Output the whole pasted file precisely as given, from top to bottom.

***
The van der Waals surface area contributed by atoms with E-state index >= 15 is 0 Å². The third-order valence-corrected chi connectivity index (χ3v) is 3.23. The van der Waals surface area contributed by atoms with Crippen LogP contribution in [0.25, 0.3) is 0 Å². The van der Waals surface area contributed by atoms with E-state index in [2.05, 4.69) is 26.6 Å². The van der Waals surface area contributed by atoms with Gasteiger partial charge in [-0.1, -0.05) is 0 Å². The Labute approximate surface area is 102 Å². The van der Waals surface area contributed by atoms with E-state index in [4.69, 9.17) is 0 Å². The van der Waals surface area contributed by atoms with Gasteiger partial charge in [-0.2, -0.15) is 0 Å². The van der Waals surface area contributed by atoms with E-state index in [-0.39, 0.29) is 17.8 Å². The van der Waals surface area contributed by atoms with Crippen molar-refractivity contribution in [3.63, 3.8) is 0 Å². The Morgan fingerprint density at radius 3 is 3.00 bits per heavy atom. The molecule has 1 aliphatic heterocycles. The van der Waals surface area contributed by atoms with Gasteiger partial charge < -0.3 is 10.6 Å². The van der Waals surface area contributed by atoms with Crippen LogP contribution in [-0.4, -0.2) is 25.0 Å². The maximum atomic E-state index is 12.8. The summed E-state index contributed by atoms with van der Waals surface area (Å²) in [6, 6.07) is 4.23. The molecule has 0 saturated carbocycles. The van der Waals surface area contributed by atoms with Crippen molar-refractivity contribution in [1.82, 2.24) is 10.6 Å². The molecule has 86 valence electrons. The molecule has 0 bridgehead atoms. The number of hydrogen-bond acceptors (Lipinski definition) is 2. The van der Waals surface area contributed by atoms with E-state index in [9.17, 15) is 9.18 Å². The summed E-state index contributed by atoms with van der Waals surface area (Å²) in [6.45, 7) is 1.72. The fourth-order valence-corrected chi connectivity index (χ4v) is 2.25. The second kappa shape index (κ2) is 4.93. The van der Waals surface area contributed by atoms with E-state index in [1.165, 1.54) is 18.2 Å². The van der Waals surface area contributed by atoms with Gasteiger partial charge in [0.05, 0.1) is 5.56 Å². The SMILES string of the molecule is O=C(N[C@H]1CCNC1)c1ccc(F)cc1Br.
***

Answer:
The van der Waals surface area contributed by atoms with E-state index >= 15 is 0 Å². The third-order valence-corrected chi connectivity index (χ3v) is 3.23. The van der Waals surface area contributed by atoms with Crippen LogP contribution in [0.25, 0.3) is 0 Å². The van der Waals surface area contributed by atoms with E-state index in [2.05, 4.69) is 26.6 Å². The van der Waals surface area contributed by atoms with Gasteiger partial charge in [-0.1, -0.05) is 0 Å². The Labute approximate surface area is 102 Å². The van der Waals surface area contributed by atoms with E-state index in [4.69, 9.17) is 0 Å². The van der Waals surface area contributed by atoms with Gasteiger partial charge in [-0.2, -0.15) is 0 Å². The van der Waals surface area contributed by atoms with E-state index in [-0.39, 0.29) is 17.8 Å². The van der Waals surface area contributed by atoms with Crippen molar-refractivity contribution in [3.63, 3.8) is 0 Å². The Morgan fingerprint density at radius 3 is 3.00 bits per heavy atom. The molecule has 1 aliphatic heterocycles. The van der Waals surface area contributed by atoms with Gasteiger partial charge < -0.3 is 10.6 Å². The van der Waals surface area contributed by atoms with Crippen LogP contribution in [-0.4, -0.2) is 25.0 Å². The maximum atomic E-state index is 12.8. The summed E-state index contributed by atoms with van der Waals surface area (Å²) in [6, 6.07) is 4.23. The molecule has 0 saturated carbocycles. The van der Waals surface area contributed by atoms with Crippen molar-refractivity contribution in [1.82, 2.24) is 10.6 Å². The molecule has 86 valence electrons. The molecule has 0 bridgehead atoms. The number of hydrogen-bond acceptors (Lipinski definition) is 2. The van der Waals surface area contributed by atoms with E-state index in [9.17, 15) is 9.18 Å². The summed E-state index contributed by atoms with van der Waals surface area (Å²) in [6.45, 7) is 1.72. The fourth-order valence-corrected chi connectivity index (χ4v) is 2.25. The second kappa shape index (κ2) is 4.93. The van der Waals surface area contributed by atoms with E-state index in [1.165, 1.54) is 18.2 Å². The van der Waals surface area contributed by atoms with Gasteiger partial charge in [0.05, 0.1) is 5.56 Å². The SMILES string of the molecule is O=C(N[C@H]1CCNC1)c1ccc(F)cc1Br.